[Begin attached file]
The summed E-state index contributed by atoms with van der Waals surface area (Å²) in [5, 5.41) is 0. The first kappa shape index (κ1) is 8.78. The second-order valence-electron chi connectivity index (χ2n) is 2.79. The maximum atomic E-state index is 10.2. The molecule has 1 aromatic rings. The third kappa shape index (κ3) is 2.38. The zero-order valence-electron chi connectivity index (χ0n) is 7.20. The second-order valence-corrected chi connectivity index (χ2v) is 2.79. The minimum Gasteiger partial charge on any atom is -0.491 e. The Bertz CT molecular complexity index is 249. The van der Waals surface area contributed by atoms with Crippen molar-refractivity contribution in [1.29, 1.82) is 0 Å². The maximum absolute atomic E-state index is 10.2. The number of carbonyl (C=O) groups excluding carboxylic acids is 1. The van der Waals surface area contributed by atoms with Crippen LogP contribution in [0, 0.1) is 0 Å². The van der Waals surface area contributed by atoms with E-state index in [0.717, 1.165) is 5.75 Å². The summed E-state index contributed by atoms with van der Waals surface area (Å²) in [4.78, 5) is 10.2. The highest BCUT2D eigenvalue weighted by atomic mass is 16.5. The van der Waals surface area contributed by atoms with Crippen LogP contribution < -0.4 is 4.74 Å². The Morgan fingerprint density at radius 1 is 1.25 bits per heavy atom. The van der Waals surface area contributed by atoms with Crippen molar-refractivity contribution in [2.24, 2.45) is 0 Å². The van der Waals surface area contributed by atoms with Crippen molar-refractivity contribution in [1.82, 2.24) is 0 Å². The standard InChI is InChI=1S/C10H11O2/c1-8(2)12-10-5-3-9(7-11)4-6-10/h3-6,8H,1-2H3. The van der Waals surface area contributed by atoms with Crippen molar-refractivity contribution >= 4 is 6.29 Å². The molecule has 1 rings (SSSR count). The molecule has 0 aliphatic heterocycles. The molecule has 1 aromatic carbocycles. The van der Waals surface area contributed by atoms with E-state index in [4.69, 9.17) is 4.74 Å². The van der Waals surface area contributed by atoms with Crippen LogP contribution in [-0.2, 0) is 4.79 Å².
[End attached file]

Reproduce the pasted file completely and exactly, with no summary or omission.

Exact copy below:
The summed E-state index contributed by atoms with van der Waals surface area (Å²) in [5, 5.41) is 0. The first kappa shape index (κ1) is 8.78. The second-order valence-electron chi connectivity index (χ2n) is 2.79. The maximum atomic E-state index is 10.2. The molecule has 1 aromatic rings. The third kappa shape index (κ3) is 2.38. The zero-order valence-electron chi connectivity index (χ0n) is 7.20. The second-order valence-corrected chi connectivity index (χ2v) is 2.79. The minimum Gasteiger partial charge on any atom is -0.491 e. The Bertz CT molecular complexity index is 249. The van der Waals surface area contributed by atoms with Crippen molar-refractivity contribution in [1.29, 1.82) is 0 Å². The maximum absolute atomic E-state index is 10.2. The number of carbonyl (C=O) groups excluding carboxylic acids is 1. The van der Waals surface area contributed by atoms with Crippen LogP contribution in [0, 0.1) is 0 Å². The van der Waals surface area contributed by atoms with E-state index in [0.717, 1.165) is 5.75 Å². The summed E-state index contributed by atoms with van der Waals surface area (Å²) in [4.78, 5) is 10.2. The highest BCUT2D eigenvalue weighted by atomic mass is 16.5. The van der Waals surface area contributed by atoms with Crippen LogP contribution < -0.4 is 4.74 Å². The Morgan fingerprint density at radius 1 is 1.25 bits per heavy atom. The van der Waals surface area contributed by atoms with Crippen molar-refractivity contribution in [2.24, 2.45) is 0 Å². The van der Waals surface area contributed by atoms with Crippen molar-refractivity contribution in [1.82, 2.24) is 0 Å². The standard InChI is InChI=1S/C10H11O2/c1-8(2)12-10-5-3-9(7-11)4-6-10/h3-6,8H,1-2H3. The van der Waals surface area contributed by atoms with Crippen molar-refractivity contribution >= 4 is 6.29 Å². The molecule has 1 rings (SSSR count). The molecule has 0 aliphatic heterocycles. The molecule has 1 aromatic carbocycles. The van der Waals surface area contributed by atoms with E-state index in [4.69, 9.17) is 4.74 Å². The van der Waals surface area contributed by atoms with Crippen LogP contribution in [-0.2, 0) is 4.79 Å².